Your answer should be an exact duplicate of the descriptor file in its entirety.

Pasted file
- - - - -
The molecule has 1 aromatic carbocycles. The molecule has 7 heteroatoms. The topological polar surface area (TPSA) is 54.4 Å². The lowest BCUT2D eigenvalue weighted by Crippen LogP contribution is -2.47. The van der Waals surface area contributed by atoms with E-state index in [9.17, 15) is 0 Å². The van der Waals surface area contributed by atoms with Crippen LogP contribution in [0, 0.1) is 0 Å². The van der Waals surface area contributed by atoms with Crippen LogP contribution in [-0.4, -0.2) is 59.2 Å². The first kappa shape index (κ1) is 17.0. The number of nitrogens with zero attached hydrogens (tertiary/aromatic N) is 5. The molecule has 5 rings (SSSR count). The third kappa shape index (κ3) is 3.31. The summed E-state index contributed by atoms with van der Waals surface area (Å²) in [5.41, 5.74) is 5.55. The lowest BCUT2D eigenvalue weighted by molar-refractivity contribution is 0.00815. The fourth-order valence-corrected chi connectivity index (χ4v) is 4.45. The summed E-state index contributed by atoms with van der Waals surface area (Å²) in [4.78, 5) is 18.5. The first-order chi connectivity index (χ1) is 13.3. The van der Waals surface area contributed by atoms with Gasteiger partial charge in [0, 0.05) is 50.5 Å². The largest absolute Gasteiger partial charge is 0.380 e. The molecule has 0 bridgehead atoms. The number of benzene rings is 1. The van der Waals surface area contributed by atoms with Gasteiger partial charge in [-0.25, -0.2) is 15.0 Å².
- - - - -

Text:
The molecule has 1 aromatic carbocycles. The molecule has 7 heteroatoms. The topological polar surface area (TPSA) is 54.4 Å². The lowest BCUT2D eigenvalue weighted by Crippen LogP contribution is -2.47. The van der Waals surface area contributed by atoms with E-state index in [9.17, 15) is 0 Å². The van der Waals surface area contributed by atoms with Crippen LogP contribution in [0, 0.1) is 0 Å². The van der Waals surface area contributed by atoms with Crippen LogP contribution in [-0.4, -0.2) is 59.2 Å². The first kappa shape index (κ1) is 17.0. The number of nitrogens with zero attached hydrogens (tertiary/aromatic N) is 5. The molecule has 5 rings (SSSR count). The third kappa shape index (κ3) is 3.31. The summed E-state index contributed by atoms with van der Waals surface area (Å²) in [5.41, 5.74) is 5.55. The lowest BCUT2D eigenvalue weighted by molar-refractivity contribution is 0.00815. The fourth-order valence-corrected chi connectivity index (χ4v) is 4.45. The summed E-state index contributed by atoms with van der Waals surface area (Å²) in [4.78, 5) is 18.5. The first-order chi connectivity index (χ1) is 13.3. The van der Waals surface area contributed by atoms with Gasteiger partial charge in [0, 0.05) is 50.5 Å². The largest absolute Gasteiger partial charge is 0.380 e. The molecule has 0 bridgehead atoms. The number of benzene rings is 1. The van der Waals surface area contributed by atoms with Gasteiger partial charge in [-0.25, -0.2) is 15.0 Å².